Portrait by Tao Nguyen

Tuesday, March 7, 2017


After Vietnam Vet, John Carrows rescues an abandoned puppy he starts to emerge from decades of self-imposed isolation. Here are some excerpts from page 112 "Vanilla Grass":
“Look at your new bed,” he said laying it on the floor. “Here’s a Nylabone and how about these biscuits?” He opened the box and offered her one, but she backed away. “C’mon, these are doggie treats. You’re gonna get them every day. Try it.” He held it toward her to tempt her. He watched her hesitate at first. She sniffed and finally grabbed the biscuit between her teeth. She finished it off, whined, and begged for another. “Oh, so you decided you like these? Okay, one more now, but you’ll have to wait till after dinner for dessert.” He held out another biscuit and this time she snapped it so eagerly she grazed his fingers with her teeth. “Ouch! You’ve got to learn some manners,” he said, rubbing where she bit him. “Sit, Sage.”
“Tomorrow, after you have your check-up, I’d better get a phone. What do you think?”
Sage continued chewing and he laughed at himself for thinking she’d have an answer.
He fixed himself a fresh pot of hobo coffee and put on one of the old scratchy gramophone records. He watched Sage laying on her new bed gnawing on her Nylabone. The fire was roaring and he felt content for the first time in forty years.

It's known that dogs are able to calm people battling PTSD when other attempts at conventional therapy have failed. Dogs have  heightened senses and know when triggers such as loud noises are about to cause panic and upset. They are trained to react by licking and being vocal to distract their human, and restore calm. Service dogs and comfort dogs are both emotional healers. Service dogs are trained to perform specific tasks. Comfort dogs are pets. To learn more about both, visit http://www.therapydoginfo.net/petpartners.html

Writing "Vanilla Grass" was important to me. There are two military bases nearby, and I often see military personnel walking around town in their fatigues. For decades the trauma of PTSD wasn't talked about. Things have changed and it's no longer a taboo subject. Also, where therapy for battle induced PTSD was only available through the VA and Tricare, new laws now make therapy available to see any licensed therapist in private practice contracted with the military.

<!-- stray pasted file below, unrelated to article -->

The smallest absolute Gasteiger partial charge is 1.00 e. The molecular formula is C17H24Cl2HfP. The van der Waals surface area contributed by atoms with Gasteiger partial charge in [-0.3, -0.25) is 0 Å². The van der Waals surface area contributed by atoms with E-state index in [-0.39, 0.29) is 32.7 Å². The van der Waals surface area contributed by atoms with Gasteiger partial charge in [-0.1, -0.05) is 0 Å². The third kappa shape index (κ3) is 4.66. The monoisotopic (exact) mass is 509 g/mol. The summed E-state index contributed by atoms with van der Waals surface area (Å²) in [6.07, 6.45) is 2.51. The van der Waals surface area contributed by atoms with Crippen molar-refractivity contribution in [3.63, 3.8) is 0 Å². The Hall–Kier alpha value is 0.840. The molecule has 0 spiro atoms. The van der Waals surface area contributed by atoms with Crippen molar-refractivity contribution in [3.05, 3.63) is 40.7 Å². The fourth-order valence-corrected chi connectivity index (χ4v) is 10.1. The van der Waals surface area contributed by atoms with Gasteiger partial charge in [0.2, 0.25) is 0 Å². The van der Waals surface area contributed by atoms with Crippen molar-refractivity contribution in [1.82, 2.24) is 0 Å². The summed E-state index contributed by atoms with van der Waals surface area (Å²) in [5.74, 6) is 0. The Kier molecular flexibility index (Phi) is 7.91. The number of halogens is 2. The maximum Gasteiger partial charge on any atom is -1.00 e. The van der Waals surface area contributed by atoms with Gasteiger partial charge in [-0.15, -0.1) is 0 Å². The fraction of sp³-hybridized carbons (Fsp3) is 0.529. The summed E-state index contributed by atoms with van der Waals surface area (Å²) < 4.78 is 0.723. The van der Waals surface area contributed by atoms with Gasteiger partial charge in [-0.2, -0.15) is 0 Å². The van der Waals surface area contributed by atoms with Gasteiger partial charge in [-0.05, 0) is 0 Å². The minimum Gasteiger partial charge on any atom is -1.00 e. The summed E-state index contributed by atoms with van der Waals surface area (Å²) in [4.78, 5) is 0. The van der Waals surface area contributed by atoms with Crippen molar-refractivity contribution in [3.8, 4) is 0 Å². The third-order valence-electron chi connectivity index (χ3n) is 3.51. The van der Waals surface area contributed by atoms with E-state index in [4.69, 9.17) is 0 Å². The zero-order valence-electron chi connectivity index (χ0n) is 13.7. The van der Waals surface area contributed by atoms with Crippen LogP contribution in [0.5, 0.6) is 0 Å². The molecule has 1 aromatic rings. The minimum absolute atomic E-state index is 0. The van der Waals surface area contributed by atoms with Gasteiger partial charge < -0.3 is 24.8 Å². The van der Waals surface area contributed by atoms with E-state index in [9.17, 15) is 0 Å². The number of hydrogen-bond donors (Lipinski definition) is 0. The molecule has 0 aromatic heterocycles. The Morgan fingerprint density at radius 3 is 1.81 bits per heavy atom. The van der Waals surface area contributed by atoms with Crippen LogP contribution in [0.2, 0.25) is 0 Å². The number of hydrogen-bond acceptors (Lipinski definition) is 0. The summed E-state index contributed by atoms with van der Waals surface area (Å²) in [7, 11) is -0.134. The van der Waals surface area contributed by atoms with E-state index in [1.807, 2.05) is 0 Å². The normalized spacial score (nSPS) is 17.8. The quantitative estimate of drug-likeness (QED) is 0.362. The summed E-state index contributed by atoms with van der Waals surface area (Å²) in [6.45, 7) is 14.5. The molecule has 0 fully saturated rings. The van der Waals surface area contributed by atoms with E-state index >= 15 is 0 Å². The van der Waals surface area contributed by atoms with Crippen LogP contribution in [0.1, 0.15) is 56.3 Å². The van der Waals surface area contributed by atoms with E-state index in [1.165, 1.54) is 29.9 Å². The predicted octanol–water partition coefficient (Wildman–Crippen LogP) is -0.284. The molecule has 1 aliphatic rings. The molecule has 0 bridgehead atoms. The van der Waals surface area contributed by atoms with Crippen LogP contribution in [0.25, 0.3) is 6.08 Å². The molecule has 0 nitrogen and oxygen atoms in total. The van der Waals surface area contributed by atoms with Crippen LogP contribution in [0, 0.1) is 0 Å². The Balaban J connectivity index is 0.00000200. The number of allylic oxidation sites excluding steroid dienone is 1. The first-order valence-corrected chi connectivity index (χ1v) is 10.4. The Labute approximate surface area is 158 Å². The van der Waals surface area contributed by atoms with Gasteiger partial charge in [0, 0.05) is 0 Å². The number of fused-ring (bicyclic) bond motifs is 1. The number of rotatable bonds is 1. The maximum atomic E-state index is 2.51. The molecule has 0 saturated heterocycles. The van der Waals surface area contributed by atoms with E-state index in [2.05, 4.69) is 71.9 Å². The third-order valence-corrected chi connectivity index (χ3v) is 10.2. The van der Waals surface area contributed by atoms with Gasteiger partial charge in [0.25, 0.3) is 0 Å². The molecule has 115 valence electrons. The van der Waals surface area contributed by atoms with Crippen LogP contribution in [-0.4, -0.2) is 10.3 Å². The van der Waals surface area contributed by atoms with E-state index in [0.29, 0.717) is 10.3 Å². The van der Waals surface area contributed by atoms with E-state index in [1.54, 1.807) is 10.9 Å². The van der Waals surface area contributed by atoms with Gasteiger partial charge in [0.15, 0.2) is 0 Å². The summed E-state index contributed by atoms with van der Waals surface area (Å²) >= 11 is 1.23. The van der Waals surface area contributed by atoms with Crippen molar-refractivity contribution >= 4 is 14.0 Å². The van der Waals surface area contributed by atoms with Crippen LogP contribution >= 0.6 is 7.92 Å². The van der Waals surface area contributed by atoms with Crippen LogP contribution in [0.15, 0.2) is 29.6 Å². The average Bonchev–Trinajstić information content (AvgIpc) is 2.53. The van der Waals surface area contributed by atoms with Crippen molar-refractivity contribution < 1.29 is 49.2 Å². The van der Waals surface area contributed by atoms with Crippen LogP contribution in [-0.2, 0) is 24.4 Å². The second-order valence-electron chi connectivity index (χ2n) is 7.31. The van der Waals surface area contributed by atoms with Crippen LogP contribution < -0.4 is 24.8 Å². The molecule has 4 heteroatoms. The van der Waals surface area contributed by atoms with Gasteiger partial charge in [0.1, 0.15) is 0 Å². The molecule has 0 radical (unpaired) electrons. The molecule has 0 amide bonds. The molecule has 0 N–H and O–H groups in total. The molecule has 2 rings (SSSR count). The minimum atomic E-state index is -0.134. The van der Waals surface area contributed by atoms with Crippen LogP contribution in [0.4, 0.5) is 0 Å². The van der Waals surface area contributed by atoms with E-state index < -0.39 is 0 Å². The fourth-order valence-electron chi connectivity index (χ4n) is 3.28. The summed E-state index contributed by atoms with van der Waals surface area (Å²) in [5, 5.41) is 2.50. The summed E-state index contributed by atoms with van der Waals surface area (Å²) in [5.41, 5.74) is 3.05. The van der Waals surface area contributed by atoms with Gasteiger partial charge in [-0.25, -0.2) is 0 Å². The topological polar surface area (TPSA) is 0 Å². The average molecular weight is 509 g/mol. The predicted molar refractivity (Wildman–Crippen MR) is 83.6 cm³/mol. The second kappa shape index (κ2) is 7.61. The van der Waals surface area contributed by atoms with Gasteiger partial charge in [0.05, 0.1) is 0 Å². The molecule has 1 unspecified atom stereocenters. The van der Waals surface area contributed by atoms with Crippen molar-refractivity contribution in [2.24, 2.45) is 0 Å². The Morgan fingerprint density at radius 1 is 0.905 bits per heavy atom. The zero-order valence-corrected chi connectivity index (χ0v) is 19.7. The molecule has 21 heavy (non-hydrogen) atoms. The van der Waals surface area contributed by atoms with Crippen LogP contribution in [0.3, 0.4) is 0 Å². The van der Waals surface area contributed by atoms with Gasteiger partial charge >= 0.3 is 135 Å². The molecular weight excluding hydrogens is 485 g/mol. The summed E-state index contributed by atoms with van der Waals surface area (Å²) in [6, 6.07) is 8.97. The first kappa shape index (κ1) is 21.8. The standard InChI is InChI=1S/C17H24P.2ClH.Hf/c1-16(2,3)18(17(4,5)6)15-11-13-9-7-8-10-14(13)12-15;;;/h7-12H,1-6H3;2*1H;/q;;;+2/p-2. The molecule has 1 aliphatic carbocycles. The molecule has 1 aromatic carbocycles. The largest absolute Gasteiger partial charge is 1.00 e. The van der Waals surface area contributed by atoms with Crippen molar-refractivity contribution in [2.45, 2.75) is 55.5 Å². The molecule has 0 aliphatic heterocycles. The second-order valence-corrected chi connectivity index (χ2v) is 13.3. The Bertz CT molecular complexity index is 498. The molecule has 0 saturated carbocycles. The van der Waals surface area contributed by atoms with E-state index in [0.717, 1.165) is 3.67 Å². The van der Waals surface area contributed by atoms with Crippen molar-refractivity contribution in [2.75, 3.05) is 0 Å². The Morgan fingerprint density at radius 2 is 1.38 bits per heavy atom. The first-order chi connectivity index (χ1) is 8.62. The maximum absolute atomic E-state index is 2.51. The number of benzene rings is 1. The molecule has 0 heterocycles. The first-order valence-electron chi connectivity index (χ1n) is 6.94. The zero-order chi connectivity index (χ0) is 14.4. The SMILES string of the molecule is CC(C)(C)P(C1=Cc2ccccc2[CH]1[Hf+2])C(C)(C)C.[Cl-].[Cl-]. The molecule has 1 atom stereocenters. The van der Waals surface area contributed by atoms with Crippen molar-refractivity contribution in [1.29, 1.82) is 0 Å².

To find some organizations devoted to matching veterans with trained service dogs, and resources for PTSD, visit my website and click on the Links tab.   www.lesliebratspis.com

"Vanilla Grass is available for Kindle download and is always free on KENP. Also available in paperback.

Leslie Bratspis, Author

Sunday, March 5, 2017


As a preteen I had the whole collection of Nancy Drew books. I'd settle in with one of her mysteries and read for hours, fascinated by the way a young girl about my age pieced clues together. That's why I featured female Detective Viola Hendricks in "White Dunes." What begins as a case to bring down a corrupt judge leads to several murders. Detective Hendricks doesn't stop digging for evidence until she arrests double-crossing thugs in the small desert town of White Dunes, California. As secrets are revealed through a combination of dogged sleuthing, coincidence, and fate, unexpected events emerge. Lives are changed in ways persons living on both coasts never could have predicted.

Page 133 "White Dunes"
Detective Viola Hendricks stood outside with her partner, Manny Santos, and a search team.

“Hello, Mr. Fielder. Good to see you again,” Manny said and the men shook hands. “We’re here to do an evidence search. Here’s your copy of the warrant.” He handed it over.

Josh glanced at the warrant. “Everything looks in order. Come inside, boys.” Josh nodded to Viola. “And you, too, Miss? I didn’t get your name.”

“Hendricks. Detective Viola Hendricks. And for the record it’s Mrs., not Miss.” She walked past him.